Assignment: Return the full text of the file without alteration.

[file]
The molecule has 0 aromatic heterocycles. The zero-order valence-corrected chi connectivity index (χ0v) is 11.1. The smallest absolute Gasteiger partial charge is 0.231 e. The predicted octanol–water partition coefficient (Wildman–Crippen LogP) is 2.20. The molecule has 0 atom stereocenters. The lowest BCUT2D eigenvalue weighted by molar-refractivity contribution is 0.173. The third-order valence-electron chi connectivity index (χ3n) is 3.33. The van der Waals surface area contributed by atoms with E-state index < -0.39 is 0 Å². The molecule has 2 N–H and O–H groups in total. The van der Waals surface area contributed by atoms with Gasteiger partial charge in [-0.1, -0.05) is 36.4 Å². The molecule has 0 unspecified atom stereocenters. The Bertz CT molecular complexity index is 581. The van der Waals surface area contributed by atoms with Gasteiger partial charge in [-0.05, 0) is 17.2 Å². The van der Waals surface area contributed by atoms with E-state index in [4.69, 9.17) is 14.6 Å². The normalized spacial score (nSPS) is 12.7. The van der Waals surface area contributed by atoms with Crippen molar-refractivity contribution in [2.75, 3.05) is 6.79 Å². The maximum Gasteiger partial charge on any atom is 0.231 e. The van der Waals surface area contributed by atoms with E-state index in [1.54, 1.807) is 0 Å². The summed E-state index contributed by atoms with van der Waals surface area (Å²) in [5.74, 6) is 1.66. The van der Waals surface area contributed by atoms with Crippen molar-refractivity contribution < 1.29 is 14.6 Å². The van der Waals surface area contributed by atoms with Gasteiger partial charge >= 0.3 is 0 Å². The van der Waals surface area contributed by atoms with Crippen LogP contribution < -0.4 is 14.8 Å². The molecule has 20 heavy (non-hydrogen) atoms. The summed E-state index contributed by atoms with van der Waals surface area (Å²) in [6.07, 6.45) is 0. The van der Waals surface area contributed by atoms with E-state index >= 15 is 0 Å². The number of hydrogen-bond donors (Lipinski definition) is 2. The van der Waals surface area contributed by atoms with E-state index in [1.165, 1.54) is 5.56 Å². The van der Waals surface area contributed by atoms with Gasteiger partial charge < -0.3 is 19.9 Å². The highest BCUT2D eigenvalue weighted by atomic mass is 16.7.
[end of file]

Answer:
The molecule has 0 aromatic heterocycles. The zero-order valence-corrected chi connectivity index (χ0v) is 11.1. The smallest absolute Gasteiger partial charge is 0.231 e. The predicted octanol–water partition coefficient (Wildman–Crippen LogP) is 2.20. The molecule has 0 atom stereocenters. The lowest BCUT2D eigenvalue weighted by molar-refractivity contribution is 0.173. The third-order valence-electron chi connectivity index (χ3n) is 3.33. The van der Waals surface area contributed by atoms with E-state index < -0.39 is 0 Å². The molecule has 2 N–H and O–H groups in total. The van der Waals surface area contributed by atoms with Gasteiger partial charge in [-0.1, -0.05) is 36.4 Å². The molecule has 0 unspecified atom stereocenters. The Bertz CT molecular complexity index is 581. The van der Waals surface area contributed by atoms with Gasteiger partial charge in [-0.05, 0) is 17.2 Å². The van der Waals surface area contributed by atoms with E-state index in [4.69, 9.17) is 14.6 Å². The normalized spacial score (nSPS) is 12.7. The van der Waals surface area contributed by atoms with Crippen molar-refractivity contribution in [2.75, 3.05) is 6.79 Å². The maximum Gasteiger partial charge on any atom is 0.231 e. The van der Waals surface area contributed by atoms with E-state index in [1.54, 1.807) is 0 Å². The summed E-state index contributed by atoms with van der Waals surface area (Å²) in [5.74, 6) is 1.66. The van der Waals surface area contributed by atoms with Crippen molar-refractivity contribution < 1.29 is 14.6 Å². The van der Waals surface area contributed by atoms with Gasteiger partial charge >= 0.3 is 0 Å². The van der Waals surface area contributed by atoms with Crippen LogP contribution < -0.4 is 14.8 Å². The molecule has 20 heavy (non-hydrogen) atoms. The summed E-state index contributed by atoms with van der Waals surface area (Å²) in [6.07, 6.45) is 0. The van der Waals surface area contributed by atoms with E-state index >= 15 is 0 Å². The number of hydrogen-bond donors (Lipinski definition) is 2. The van der Waals surface area contributed by atoms with E-state index in [1.165, 1.54) is 5.56 Å². The van der Waals surface area contributed by atoms with Gasteiger partial charge < -0.3 is 19.9 Å². The highest BCUT2D eigenvalue weighted by atomic mass is 16.7.